Sometimes it’s easier to make use of free web design software that can do all of that coding for you. In particular, I’d like to cover the free web authoring application called KompoZer. I like Kompozer because it’s a very small, lightweight application. While many people like the popular app Dreamweaver, it’s not free. And CoffeeCup is popular software too, but it’s a bit of a larger application than KompoZer. In the case of KompoZer, you could copy the files onto your memory stick and take it anywhere you want to go. Want to quickly whip up an HTML page, just launch the KomoZer executable and you’re good to go!
Free Web Design Software With Everything You Need
The first thing you’ll notice about KompoZer is that the user interface is very straightforward and easy to use. Everything is laid out on the main page, and what isn’t on the main page is well organized within the sub-menus for each object – like tables, forms and links. The entry screen is laid out into a site explorer pane and a composer pane, so your entire web design project stays well organized and within reach on one screen.
Of course, KompoZer wouldn’t be useful if it wasn’t up to Web 2.0 standards, but with the CSS Stylesheets wizard, you can create the style rules for your headers, paragraphs, text and other elements of your page without any knowledge of CSS scripting (although a bit of knowledge would help). Just select the element type you want to configure and create the rules on the various tabs – text, background, borders, etc.
For example, here I’m configuring all of my H3 headers to use the Arial font and medium font size. As you can see, the style configurations that you can make are detailed, and you don’t need to know a single lick of CSS code.
If you’re writing a webpage that’s set up like a typical blog entry, where you have a header image with text wrapped around it on the right, then you’ll need an easy way to import that image into a local directory that your webpage can refer to, as well as a simple way to format and insert the image with that formatting. Kompozer makes this process about as easy as it could possibly be with a single image configuration section.
When you browse to and select an image on your computer that you want to use in your webpage, it places a picture of that image in a local “Pictures” directory within the local folder that you’re working in (if you select to make the URL relative to page location). The screen has a field for alternative text, and even any popup “tooltip” that you’d like to include.
My favorite part of the image insertion process in Kompozer is the fact that I don’t have top open up the picture in an image editor in order to resize the way I would like. Kompozer has a built in area (much like WordPress) where you can simply set the width and height – and bast of all a “Constrain” option so that your image doesn’t get warped.
The table wizard is insanely simple. While most web designers today focus on using CSS to format pages, tables still occasionally have a place when you want to quickly create in-page formatting. Once you’ve chosen the table type you want, configuring the table is a breeze on the table properties screen.
As a guy who has programmed some pretty complicated tables, I’m impressed by the ease with which you can just toss together a table with this software. Configure borders, alignment and other formatting choices in the tool and voila – your table is done! No complicated HTML code, and no trying to keep track of table, row and cell tags!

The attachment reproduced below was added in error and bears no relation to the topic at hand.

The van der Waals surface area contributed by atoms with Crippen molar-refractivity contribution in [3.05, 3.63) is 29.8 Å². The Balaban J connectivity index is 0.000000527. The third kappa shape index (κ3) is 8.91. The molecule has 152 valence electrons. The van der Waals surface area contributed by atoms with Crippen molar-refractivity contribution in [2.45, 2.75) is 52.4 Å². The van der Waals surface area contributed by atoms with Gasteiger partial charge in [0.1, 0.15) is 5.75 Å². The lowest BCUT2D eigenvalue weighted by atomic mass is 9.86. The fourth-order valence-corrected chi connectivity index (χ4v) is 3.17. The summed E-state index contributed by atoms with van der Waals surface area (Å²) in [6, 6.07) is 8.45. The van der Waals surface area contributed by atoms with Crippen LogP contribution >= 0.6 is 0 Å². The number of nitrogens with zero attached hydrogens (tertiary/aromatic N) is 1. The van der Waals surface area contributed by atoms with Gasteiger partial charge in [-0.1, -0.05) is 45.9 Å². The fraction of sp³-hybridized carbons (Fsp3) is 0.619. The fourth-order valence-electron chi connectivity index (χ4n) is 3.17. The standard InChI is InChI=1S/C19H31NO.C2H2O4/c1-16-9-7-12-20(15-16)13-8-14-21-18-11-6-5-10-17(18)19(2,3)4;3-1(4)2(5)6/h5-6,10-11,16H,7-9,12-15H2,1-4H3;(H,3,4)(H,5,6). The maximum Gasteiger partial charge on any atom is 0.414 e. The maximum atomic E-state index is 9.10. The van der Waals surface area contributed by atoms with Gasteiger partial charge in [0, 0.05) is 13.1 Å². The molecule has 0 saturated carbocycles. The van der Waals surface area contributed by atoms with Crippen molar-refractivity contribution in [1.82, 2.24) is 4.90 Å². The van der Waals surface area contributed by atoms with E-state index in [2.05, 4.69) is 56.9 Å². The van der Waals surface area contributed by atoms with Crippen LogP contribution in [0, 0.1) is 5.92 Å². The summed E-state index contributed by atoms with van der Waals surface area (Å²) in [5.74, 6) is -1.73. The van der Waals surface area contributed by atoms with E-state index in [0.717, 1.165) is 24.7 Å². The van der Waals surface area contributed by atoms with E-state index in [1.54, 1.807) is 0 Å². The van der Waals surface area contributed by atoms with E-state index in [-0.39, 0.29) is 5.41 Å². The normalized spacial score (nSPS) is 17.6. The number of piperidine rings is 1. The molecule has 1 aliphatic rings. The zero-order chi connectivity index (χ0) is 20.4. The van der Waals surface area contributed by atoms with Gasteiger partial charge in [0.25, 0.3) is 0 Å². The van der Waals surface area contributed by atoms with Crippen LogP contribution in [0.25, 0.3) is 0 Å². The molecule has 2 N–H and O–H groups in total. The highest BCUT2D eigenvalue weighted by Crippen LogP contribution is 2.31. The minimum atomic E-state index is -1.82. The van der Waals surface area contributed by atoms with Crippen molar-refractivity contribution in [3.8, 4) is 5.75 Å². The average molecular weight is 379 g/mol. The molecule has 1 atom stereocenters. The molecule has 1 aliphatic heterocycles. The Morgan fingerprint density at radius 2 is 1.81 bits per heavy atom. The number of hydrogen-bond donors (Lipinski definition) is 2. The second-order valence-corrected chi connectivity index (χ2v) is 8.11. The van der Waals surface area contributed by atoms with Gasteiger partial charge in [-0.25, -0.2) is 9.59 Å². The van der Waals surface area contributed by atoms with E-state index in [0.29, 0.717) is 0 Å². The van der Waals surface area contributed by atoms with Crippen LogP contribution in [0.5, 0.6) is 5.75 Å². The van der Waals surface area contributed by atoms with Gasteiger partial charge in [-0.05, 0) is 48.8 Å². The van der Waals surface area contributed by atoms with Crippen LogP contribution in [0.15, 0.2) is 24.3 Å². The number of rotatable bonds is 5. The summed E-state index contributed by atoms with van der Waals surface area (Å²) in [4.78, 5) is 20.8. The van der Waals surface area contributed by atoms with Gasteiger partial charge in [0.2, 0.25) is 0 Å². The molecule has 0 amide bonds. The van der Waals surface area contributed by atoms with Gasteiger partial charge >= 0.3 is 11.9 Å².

Forms are pretty simple to insert as well – but you’ll need to have an “action URL” that you can submit the form information to for processing. A form configuration wizard lets you choose from standard form elements – text fields, buttons, etc – in order to piece together your form on the page.
Once I finished creating my simple test page, the moment of truth for me was checking the code in the background. Doing so is as easy as selecting the “source” tab at the bottom of the screen. One of the reasons I’ve always avoided using free (or paid) web design software is that I would always have to deal with a terrible mess of code on the back end whenever I wanted to “tweak” anything. If you’ve ever seen the junk that Microsoft Word creates when you “save as HTML” then you know what I mean. However, clicking on “source” revealed the following code.
The first thing I noticed is how wonderfully clean and well formatted the code is. Only the basic scripting is included that will accomplish the configuration choices you selected for each object. As you can see, there’s no confusing HTML with the img code or with the table – it’s what you’d expect if someone had gone in and typed it up themselves. The formatting is also laid out in a way that’s easy to read and simple to follow.
Want to quickly see what your new web page looks like? Just click the “Preview” button at the bottom of the page and you get a preview of what it will look like in the web browser. Here is my page with an image, simple headers and an invisible table that I used to format and align text, seemingly in the middle of empty space. The preview looked exactly as I laid out on the page in the design view, no alteration of spacing or weird indents – the sort of things I became accustomed to, and frustrated with, in the old versions of FrontPage (a nightmare web editor!)
All in all, I think I’ve fallen in love with Kompozer. There are times when I put together very fast and simple web pages for new domains that I start up, and this tool allows the speed and flexibility to create some well designed websites utilizing CSS in a fraction of the time it would take to put together the code by hand.
Do you use any free web design software? Have you ever tried Kompozer? Share your insight in the comments section below.